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pupils were locked out of classrooms after their teachers rejected the government's offer of a 7% wage increase. >> the minister for public activities -- we are now reaching the downturn now. >> it is a time of glory for parents. teachers say they're striking is indefinite. this is a time when pupils are supposed to be taking their final exams next week. >> it is unacceptable. i would like them, the government to go along with their demands, so our students can go to school. >> the south african government says they simply do not have the money to pay more and they are ready to push ahead with enforcing dart 7% offered. for president jacob zuma, it is
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an uncomfortable situation facing off against people who have been the loyal -- his loyal supporters. >> colombia has declared unconstitutional a rule that allowed american forces to use colombia basis. the world signed last year get american troops 10 years access to seven bases, but it has been criticized. mexican security forces have discovered the body of america near a northern city, just days after being abducted by drugs and his men -- drugs hit men. he is probably a target for helping to clean up santiago's police. ever since the first fossils of woolly mammoths were discovered, they have seized the public imagination. prehistoric humans have taken the rap for hunting them to
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extinction. new research suggests what actually killed the woolly mammoth is climate change. our environment correspondent has this. >> this is the popular view of how the bling mammoth died out. hunted to extinction by early humans, it made scans from at hands. but it turns out that thousands of years ago, their demise was due to a shift in the earth's climate. at the height of the last ice age, the woolly mammoth was commonplace across many parts of europe, including britain. then, as the world warmed, numbers began to dwindle and it retreated to northern siberia. for the -- 4000 years ago, it died out completely. but why? and new study shows that as the world war and at the height of the last ice age, -- as the
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world warmed, at the height of the last ice age, grasslands on which the mammoth depended disappeared. >> we have mammoth bones as evidence. what this shows is the things that drove the mammoths to the brink of extinction was the loss of habitat and loss of grazing. >> so climate change, and the consequent lack of food, rather than humans, led to the demise of the woolly mammoth. bbc news. >> good to have you with us on "bbc world news." do stay, if you can. still to come -- vietnam's internet police. can they maintain the online boom? first though, is 100 days since david cameron injured downing street as prime minister with nick clegg as his deputy.
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they are still promising new policies and tough choices. but are the old divisions resurfacing? >> tricky, it may be, but the members of the coalition appeared to be happy working together. the conservative chancellor and the live dam deputy minister -- lib dem deputy minister share convictions. but after a tough budget and plans to squeeze spending harder in coming months, there have been fears that the government has come on too strong with cuts. the government is answering public fears directly. today, nick clegg will explain how the government wants to make it easier for people from any background to follow their ambition. but many liberal democrats have not been comfortable with other elements of the coalition plan.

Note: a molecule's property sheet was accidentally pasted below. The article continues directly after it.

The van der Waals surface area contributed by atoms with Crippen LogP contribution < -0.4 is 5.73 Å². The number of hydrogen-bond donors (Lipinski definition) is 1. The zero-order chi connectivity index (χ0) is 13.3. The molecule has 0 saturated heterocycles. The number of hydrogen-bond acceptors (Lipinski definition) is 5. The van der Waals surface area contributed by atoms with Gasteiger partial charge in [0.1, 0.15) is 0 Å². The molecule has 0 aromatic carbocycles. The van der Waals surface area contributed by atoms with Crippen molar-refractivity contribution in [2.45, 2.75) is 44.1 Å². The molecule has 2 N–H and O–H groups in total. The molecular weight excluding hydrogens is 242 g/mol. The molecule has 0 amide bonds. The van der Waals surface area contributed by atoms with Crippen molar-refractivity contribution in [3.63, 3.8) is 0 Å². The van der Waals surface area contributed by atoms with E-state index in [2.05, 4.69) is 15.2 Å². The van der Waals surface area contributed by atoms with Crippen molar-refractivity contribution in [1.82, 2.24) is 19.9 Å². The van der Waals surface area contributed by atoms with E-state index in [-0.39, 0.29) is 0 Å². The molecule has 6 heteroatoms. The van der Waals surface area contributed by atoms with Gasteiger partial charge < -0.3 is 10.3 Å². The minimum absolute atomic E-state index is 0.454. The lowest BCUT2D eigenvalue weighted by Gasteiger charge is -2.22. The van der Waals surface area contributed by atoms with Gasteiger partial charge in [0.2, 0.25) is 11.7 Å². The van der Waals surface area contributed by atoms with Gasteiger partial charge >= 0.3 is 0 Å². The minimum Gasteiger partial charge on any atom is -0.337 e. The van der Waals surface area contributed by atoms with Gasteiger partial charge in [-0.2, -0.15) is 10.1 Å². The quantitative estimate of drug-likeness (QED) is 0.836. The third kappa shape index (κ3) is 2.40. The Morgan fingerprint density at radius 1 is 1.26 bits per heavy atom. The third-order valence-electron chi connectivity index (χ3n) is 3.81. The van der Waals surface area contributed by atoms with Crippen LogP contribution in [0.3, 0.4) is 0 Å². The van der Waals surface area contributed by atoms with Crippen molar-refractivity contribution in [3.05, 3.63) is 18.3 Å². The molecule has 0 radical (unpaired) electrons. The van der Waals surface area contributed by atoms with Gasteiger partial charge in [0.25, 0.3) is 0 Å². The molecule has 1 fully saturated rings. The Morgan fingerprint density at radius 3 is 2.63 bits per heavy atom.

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the deputy is calling for back benchers. the parliamentary parties of both parties in coalition have to be able to sign, not because they love everything, because -- but because otherwise you cannot get through a majority. that is a matter of fact of politics. >> the coalition says the public would be wrong to believe this government is all about the deficit, closing the gap between spending and what taxpayers coughed up. but they say that the action will define the first coalition in decades. bbc news, westminster. >> the latest headlines for you this hour on "bbc world news." new flood warnings for pakistan
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as protestors are blocking roads, showing their discontent with how long aid is taking to reach them. over 1 million public sector workers have been on strike in south africa. schools and hospitals have been worst hit. police look likely to join them. the internet giant google has faced criticism over the way it handles online security. one of its top executives has decided to warn us about how much of ourselves we're giving away online. they want to change their names and identity in the future, according to him, to escape their on my past. joining us and our technology reporter. this is a bit rich coming from the country that -- from the company that owns youtube. >> they have invested very heavily into the internet working. certainly in recent months, they have launched their own service, google buzz, and they have been
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buying companies that provide services of this kind. it could be a pre-emptive strike, a warning that we are going to keep going, and we do not want to go back and say you have to think about what you are putting on the line. >> so google is protecting itself? >> it makes sense for them to say, we told you if you put something online it might come back to bite you. the thing is that young people want to change their names because they are embarrassed of their parents. it is quite unnatural projection -- progression. >> and just briefly, it is the case that once it is out there, you can never get it back? >> pecan hide it. the internet is so vast. it is impossible to get rid of everything. there are companies that will clean up your profile for you. you go to them, and that will give you a nice clean new profile. >> and they will promote good stuff about you?
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>> that is exactly right. they will tell everybody how marvelous you are and had the bad stuff. >> vietnam is one of the fastest-growing economies in asia, spurred by a policy of rapid